The Placebo Group--The 20 subjects of the placebo group included 16 female patients and 4 male patients having an average weight 76.3±3.9 kilograms and an average age of 54.8±2.8 years. The placebo group received 7% of the carbohydrate calories in the form of Polycose™, which is a solution of glucose, i.e., 19 to 32 grams daily.
Treatment Group--The 19 subjects of the treatment group included 15 female patients and 4 male patients having an average weight of 80.4±5.2 kilograms and an average age of 56.3±2.5 years. The treatment group received 7% of the carbohydrate calories in the form of pyruvate, i.e., 26 to 44 grams daily.
A statistically significant reduction in the total blood cholesterol was observed after six weeks in the treatment group whereas zero change was observed in the placebo group. The results are summarized in the following TABLE 1.
TABLE 1______________________________________RESULTS OF SIX WEEKS EVALUATION OF SUBJECTSHAVING HIGH BLOOD CHOLESTEROL LEVELS PLACEBO TREATMENT GROUP GROUP______________________________________Total Subjects 20 19Males 4 4Females 16 15Average Weight (kilograms) 76.3 ± 3.9 80.4 ± 5.2Average Age (years) 54.8 ± 2.8 56.3 ± 2.5Total CholesterolIn Plasma (start) mg/dl 265 ± 7 275 ± 7LDL Cholesterol (start) mg/dl 175 ± 7 186 ± 7Total CholesterolIn Plasma (ater 6 weeks) mg/dl 265 ± 7 264 ± 7LDL Cholesterol (after 6 weeks) 175 ± 7 176 ± 7mg/dlChange in CholesterolIn Plasma mg/dl 0 -11LDL Cholesterol mg/dl 0 -10Percentage Change in CholesterolIn Cholesterol 0 -4%*LDL Cholesterol 0 -5.4%*______________________________________ *Standard deviation <0.05 compared to placebo values.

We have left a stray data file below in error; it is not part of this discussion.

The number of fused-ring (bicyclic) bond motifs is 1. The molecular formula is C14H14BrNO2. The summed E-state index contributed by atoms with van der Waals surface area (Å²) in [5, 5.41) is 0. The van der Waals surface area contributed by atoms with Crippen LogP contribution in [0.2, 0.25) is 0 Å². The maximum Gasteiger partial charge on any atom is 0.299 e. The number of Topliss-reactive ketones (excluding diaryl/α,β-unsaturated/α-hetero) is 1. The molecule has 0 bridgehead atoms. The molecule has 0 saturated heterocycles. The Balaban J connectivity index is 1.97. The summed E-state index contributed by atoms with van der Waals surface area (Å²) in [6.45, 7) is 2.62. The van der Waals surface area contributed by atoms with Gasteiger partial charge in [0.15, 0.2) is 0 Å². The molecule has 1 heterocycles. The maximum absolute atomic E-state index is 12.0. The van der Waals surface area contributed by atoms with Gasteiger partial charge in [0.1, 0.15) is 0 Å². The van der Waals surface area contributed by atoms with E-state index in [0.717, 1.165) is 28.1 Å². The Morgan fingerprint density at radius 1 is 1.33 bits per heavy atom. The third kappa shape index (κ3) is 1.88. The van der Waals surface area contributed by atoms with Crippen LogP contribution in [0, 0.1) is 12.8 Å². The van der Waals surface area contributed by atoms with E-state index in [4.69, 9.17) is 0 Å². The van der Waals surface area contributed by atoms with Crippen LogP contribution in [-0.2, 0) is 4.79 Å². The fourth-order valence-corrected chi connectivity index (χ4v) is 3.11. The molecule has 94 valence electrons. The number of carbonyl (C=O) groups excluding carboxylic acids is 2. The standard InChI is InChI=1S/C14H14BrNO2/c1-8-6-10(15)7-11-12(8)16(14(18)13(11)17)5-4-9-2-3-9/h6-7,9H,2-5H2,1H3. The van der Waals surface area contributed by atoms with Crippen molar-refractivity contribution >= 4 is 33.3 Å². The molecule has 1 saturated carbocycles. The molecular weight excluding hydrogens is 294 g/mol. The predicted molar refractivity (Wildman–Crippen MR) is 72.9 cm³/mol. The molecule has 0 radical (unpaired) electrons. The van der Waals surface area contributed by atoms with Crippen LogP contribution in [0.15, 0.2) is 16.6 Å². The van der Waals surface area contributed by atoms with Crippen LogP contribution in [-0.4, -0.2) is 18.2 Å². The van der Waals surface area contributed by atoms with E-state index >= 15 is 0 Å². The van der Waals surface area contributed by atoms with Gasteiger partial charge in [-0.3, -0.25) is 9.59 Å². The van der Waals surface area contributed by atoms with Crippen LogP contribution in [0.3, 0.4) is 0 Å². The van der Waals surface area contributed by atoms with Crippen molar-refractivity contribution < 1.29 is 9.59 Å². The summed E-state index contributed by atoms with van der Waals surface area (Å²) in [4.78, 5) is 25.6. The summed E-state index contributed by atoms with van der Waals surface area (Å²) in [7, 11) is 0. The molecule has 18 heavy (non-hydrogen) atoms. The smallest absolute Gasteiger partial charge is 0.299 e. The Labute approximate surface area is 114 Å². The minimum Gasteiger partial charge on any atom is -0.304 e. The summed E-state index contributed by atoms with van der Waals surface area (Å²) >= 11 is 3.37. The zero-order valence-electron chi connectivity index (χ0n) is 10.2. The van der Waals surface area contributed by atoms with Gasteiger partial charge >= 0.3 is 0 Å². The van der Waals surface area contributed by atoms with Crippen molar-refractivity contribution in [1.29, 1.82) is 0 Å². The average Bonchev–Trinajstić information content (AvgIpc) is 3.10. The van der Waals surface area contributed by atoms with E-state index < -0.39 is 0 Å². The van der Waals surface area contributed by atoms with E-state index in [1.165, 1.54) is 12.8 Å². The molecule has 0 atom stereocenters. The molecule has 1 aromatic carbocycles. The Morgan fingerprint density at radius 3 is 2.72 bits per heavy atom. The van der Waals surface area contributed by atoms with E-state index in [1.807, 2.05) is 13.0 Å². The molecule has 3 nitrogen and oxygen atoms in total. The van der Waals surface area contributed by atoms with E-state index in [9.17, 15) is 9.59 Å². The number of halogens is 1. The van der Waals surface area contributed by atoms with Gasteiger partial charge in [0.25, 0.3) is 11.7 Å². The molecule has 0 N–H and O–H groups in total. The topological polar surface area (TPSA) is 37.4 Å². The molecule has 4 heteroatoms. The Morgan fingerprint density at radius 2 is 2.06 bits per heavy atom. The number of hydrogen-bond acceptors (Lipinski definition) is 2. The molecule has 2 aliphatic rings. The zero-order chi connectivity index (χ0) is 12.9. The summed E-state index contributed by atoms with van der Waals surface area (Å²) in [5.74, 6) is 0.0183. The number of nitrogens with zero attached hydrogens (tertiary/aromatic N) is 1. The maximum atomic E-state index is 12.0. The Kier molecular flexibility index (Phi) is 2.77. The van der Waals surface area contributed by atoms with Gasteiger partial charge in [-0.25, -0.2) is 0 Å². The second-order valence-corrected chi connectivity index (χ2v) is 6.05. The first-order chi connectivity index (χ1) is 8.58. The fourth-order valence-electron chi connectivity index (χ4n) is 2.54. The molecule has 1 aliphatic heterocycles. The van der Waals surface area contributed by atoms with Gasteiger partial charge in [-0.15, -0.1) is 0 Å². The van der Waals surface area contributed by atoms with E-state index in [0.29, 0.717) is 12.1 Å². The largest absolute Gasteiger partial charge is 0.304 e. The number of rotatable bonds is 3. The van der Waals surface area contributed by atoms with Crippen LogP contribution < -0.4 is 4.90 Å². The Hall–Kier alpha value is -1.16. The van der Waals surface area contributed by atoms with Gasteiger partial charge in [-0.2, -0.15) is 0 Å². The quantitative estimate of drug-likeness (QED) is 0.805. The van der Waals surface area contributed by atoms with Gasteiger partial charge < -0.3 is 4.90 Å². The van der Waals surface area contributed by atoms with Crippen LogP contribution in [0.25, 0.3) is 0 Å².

The standard deviation (p=<0.05) indicates that the reported results are statistically significant.
For hyperlipidemic patients weighing from 110 to 250 pounds, an effective dosage of pyruvate is from about 10 to about 50 grams per day as a substitute for other carbohydrate nutrients in the patient's diet.
Preferably the calorie content of the pyruvate comprises 2 to 15 percent of the total calories in the diet.
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|U.S. Classification||514/557, 424/440, 424/439, 514/948|
|International Classification||A61K9/00, A61K31/19|
|Cooperative Classification||Y10S514/948, A61K31/19, A61K9/0056|
|European Classification||A61K31/19, A61K9/00M18B|
|Dec 24, 1990||AS||Assignment|
Owner name: MONTEFIORE HOSPITAL ASSOCIATION OF WESTERN PENNSYL
Free format text: ASSIGNMENT OF ASSIGNORS INTEREST.;ASSIGNOR:STANKO, RONALD T.;REEL/FRAME:005558/0922
Effective date: 19901219
|Jan 29, 1996||FPAY||Fee payment|
Year of fee payment: 4
|Nov 4, 1996||AS||Assignment|
Owner name: STANKO, RONALD T., PENNSYLVANIA
Free format text: ASSIGNMENT OF ASSIGNORS INTEREST;ASSIGNOR:MONTEFIORE HOSPITAL ALSO KNOWN AS THE MONTEFIORE HOSPITALSOCIETY OF WESTERN PENNSYLVANIA, INC., ALSO KNOWN AS MONTEFIORE HOSPITAL ASSOCIATION OF WESTERN PENNSYLVANIA, ALSO KNOWN AS THE MONTEFIORE HOSPITAL ASSOCIATION OF WESTERN PENNSYLVANIA, ALSO KNOWN AS MONTEFIORE - UNIVERSITY HOSPITAL, ALL NOW KNOWN AS PRESBYTERIAN UNIVERSITY HOSPITAL D/B/A UNIVERSITY OF PITTSBURGH MEDICAL CENTER;REEL/FRAME:008321/0324
Effective date: 19961029
|Jan 27, 2000||FPAY||Fee payment|
Year of fee payment: 8
|Jan 28, 2004||FPAY||Fee payment|
Year of fee payment: 12